You can just add the <code>--author=&lt;author&gt;</code> flag when committing for anyone curios as to how to do this. There are legitimate uses for that flag, I have used it for committing code my colleague wrote as an example.
No kidding. The number of subdirs isn't the only problem, but it's such an obviously wrong approach that they shouldn't need Github to tell them it's a scalability issue.
Pretty much every filesystem in existence scales poorly as the number of entries in a single directory grows. Some handle it better than others, of course, but it's still a terrible practice to stuff everything into one directory and assume you won't have any problems.
And it's such an easy thing to fix - hash the filename or subdirectory name, take the first 2 hex characters, and use that as an intermediate folder name. Now you have at most 256 top-level subdirectories, and with 16k entries each of those has ~64 children.
If you look at .git/objects/ in any Git repo, you'll see this is exactly what Git does internally.
Seconded. For me the two most useful pieces of literature on the subject of version control via git were:
The online git book, to learn the "language" and how it works
The common git workflows (originally the Git Flow article), to learn how to effectively use it
It's very unlikely for you to learn, for instance, that a branch is nothing but a pointer to a commit, and be able to exploit that aspect of git, if you only follow GUI tutorials.
Haha. Super useful, but easy to get into sticky situations. If you want to be a power user, I highly suggest learning a bit of how git works underneath. Once you know things like branches are just labeled commits, cloning repos literally clones everything over, pulling branches pulls on what's called a remote branch before it's merged with the target branch, etc. you'll be able to use git a lot better and understand what's going on in all those sticky situations.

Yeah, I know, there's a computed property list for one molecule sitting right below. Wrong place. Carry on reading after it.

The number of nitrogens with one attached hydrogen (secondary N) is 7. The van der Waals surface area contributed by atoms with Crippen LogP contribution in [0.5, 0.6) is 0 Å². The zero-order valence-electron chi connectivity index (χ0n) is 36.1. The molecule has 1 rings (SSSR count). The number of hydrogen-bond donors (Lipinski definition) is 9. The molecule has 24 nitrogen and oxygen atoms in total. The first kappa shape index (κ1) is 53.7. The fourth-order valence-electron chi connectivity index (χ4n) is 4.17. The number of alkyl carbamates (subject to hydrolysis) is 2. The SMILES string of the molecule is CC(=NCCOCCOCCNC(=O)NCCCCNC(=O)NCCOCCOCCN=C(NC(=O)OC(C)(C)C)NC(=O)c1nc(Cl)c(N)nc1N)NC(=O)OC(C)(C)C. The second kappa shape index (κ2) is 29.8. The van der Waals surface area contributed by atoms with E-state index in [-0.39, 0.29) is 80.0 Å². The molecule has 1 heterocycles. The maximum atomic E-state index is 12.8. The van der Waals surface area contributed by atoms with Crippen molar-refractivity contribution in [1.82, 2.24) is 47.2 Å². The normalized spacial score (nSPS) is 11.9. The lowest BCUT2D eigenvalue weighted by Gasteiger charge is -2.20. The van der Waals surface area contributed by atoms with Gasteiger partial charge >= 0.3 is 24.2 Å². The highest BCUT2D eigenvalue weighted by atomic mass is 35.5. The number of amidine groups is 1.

This book is good: https://git-scm.com/book/en/v2
This is why presubmit scripts are great.
> Error: Messages.strings updated but no corresponding diff found for Plurals.strings
and if Person Who's Not Here Anymore wrote it, just blame the script to find the commit that added the error and read the description to understand why.
As a bonus you can use lolcommits to take a lolcat-style photo from your webcam with every commit.
I haven't used the GUI recently buy my impression was that it abstracts away some of the steps which makes it more difficult to understand what's happening. Picking up the CLI should be manageable even for junior engineers and it pays off in the long run.
A more balanced discussion about it - https://git-scm.com/book/en/v2/Appendix-A%3A-Git-in-Other-Environments-Graphical-Interfaces
And another, more one-sided, opinion - https://news.ycombinator.com/item?id=25791306
It's also related to how git was developed. First as a collection of command-line tools written in Perl, then slowly one at a time rewritten in a growing C code base. They did a fantastic job of establishing a set of simple primitives, terminology, and file structures early in the project that made this possible. I think this is at least partially attributable to Linus being unusually familiar with the idea of "don't break the user mode API" that he is so serious about when it comes to the kernel.. he applied the same principles to separate git plumbing and porcelain, which allowed vastly different tools to be used during different stages of the development process.
edit: core -> plumbing
> then I'm left hanging for weeks or months before a decision is made whether or not to move forward
This is completely broken.
In terms of the git part of it, what you can do is create your feature branch, work on it, and occasionally rebase it on the master to bring it back up to speed with the rest of the codebase.